Yonico router bits. - Woodworking Talk - Woodworkers Forum
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post #1 of 17 Old 05-03-2019, 07:09 PM Thread Starter
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Yonico router bits.

Don't believe I will buy any more of them. I bought a tongue and grove set and the new bits need sharpening but were entirely made wrong. I went to make some doors out of 3/4" pine and discovered the wood had been milled to 25/32" and there wasn't enough bit there to mill it.
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post #2 of 17 Old 05-03-2019, 07:44 PM
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Don't believe I will buy any more of them.
I returned mine.
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post #3 of 17 Old 05-03-2019, 07:56 PM
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If the bit was for 3/4" material, 24/32", and the wood is oversized, 25/32", I wouldn't think any manufacturers bit would cut the extra 1/32". But I don't use this kind of bit so I may be speaking out of turn. Maybe Freud, Amana, Whiteside, etc. are oversized bits, I just don't know.

I have a couple of Yonico bits I use on both the CNC and my router table and they work just fine. They are extremely sharp and I would buy more.

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post #4 of 17 Old 05-03-2019, 08:11 PM Thread Starter
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Quote:
Originally Posted by difalkner View Post
If the bit was for 3/4" material, 24/32", and the wood is oversized, 25/32", I wouldn't think any manufacturers bit would cut the extra 1/32". But I don't use this kind of bit so I may be speaking out of turn. Maybe Freud, Amana, Whiteside, etc. are oversized bits, I just don't know.

I have a couple of Yonico bits I use on both the CNC and my router table and they work just fine. They are extremely sharp and I would buy more.

David
Wood is going to vary in thickness if only from humidity. The bit should have handled at the least 13/16". If it were my call I would have made the bit 7/8" wide. Some 4/4 lumber is milled to 13/16". It's like the coping and sticking sets I made for cabinet and entry doors. I used 1" steel for the cabinet doors and 2" steel for the entry doors.
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post #5 of 17 Old 05-04-2019, 11:31 AM
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If you wanted a perfect cut you probably should have planed the wood to exactly 3/4". A sharp razor knife will trim that off easily. If you want a better cut in this thickness of material, find a bit designed for over sized material. I have several of the Yonico router bits and they work fine for me, but I don't expect them to cut material thicker than they are designed for.

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post #6 of 17 Old 05-04-2019, 12:12 PM Thread Starter
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Originally Posted by CharleyL View Post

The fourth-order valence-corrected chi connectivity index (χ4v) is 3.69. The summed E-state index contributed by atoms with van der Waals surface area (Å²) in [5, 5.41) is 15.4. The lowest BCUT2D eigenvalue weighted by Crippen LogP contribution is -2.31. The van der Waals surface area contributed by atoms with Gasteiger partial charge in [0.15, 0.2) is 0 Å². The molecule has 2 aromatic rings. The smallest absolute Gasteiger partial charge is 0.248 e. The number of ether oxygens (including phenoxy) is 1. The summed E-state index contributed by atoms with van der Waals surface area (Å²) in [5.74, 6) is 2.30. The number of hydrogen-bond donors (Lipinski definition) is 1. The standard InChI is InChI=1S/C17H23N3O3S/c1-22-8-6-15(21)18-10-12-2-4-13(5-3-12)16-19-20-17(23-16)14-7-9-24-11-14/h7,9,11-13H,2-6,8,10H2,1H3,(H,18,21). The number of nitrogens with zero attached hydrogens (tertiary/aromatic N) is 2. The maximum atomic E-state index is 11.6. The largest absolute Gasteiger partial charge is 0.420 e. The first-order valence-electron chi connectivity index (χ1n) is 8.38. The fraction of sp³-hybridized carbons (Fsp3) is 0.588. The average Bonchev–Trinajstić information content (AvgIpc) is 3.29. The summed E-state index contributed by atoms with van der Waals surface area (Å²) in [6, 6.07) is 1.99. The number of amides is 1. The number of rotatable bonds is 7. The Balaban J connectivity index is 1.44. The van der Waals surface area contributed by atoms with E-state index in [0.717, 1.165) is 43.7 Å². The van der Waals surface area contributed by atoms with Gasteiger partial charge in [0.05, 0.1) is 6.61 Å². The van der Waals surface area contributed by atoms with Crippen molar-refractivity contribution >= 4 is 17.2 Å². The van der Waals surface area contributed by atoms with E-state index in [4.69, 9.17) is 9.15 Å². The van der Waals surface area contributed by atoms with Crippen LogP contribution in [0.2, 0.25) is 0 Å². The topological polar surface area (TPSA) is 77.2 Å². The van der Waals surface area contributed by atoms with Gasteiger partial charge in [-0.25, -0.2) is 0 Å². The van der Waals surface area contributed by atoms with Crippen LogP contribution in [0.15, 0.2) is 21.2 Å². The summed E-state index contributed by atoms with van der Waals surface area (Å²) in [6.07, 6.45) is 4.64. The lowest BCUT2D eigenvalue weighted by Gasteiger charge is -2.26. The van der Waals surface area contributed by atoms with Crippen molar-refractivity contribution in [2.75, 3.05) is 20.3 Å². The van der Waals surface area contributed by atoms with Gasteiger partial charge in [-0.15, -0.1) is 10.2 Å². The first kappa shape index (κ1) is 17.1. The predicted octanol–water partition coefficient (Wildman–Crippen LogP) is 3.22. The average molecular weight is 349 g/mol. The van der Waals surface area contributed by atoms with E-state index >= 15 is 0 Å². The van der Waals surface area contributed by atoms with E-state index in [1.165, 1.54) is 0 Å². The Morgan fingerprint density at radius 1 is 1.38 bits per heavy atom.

If you wanted a perfect cut you probably should have planed the wood to exactly 3/4". A sharp razor knife will trim that off easily. If you want a better cut in this thickness of material, find a bit designed for over sized material. I have several of the Yonico router bits and they work fine for me, but I don't expect them to cut material thicker than they are designed for.

Charley
The point is the bit shouldn't have been made to that close tolerance. It was made for 3/4" lumber and apparently the manufacturer set up the planer a little off. The bit should have been made to handle a little variance in thickness. Even sometimes when you surface wood it will vary slightly in thickness. The second issue is the bit set was almost too dull to use right out of the package.

I didn't trim off the sliver of wood on each side. I just put the doors together like they were and when I sanded them it came off.
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post #7 of 17 Old 05-04-2019, 05:06 PM
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I figure every company puts out some lemons now and again and Yonico cant be any different. I only own about 4-5 Yonico router bits but all have been worth the cost and did what was expected of them. You probably got a bit that was made on a Thursday. The guy who made the bit was thinking about his fishing trip after work Friday. Then the QC guy was probably dreaming about his hot date on Friday and it slipped right on by him.

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post #8 of 17 Old 05-05-2019, 12:15 PM
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Is it reasonable to expect the outer cutters on tongue and groove bits to be more than 1/4 inch on the outside edges, to compensate for oversize boards? Could there be expected uses for this bit set where you require exact dimensions? (Maybe used for an end/side joint like a rabbet joint??)

(I do not have the experience to have expected it to turn out clean in one pass. Having seen lots of wood dimension metric/imperial mismatches, I would have treated it as "normal behavior", trimmed the edge with a sharp knife or veneer trimmer, and moved on without thinking more about it.)

I looked up the set on Yonico's website, and it shows 1/4, 1/4, 1/4 as Steve found. Steve feels strongly that the bits should compensate for oversize boards. Is that normal for these tongue and groove router bit sets?
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post #9 of 17 Old 05-05-2019, 01:10 PM Thread Starter
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I've been looking at other brands of bits and those specifications are not usually given. I did find that Freud makes their bits 13/16".
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post #10 of 17 Old 05-05-2019, 01:22 PM
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I'd return them ......

Quote: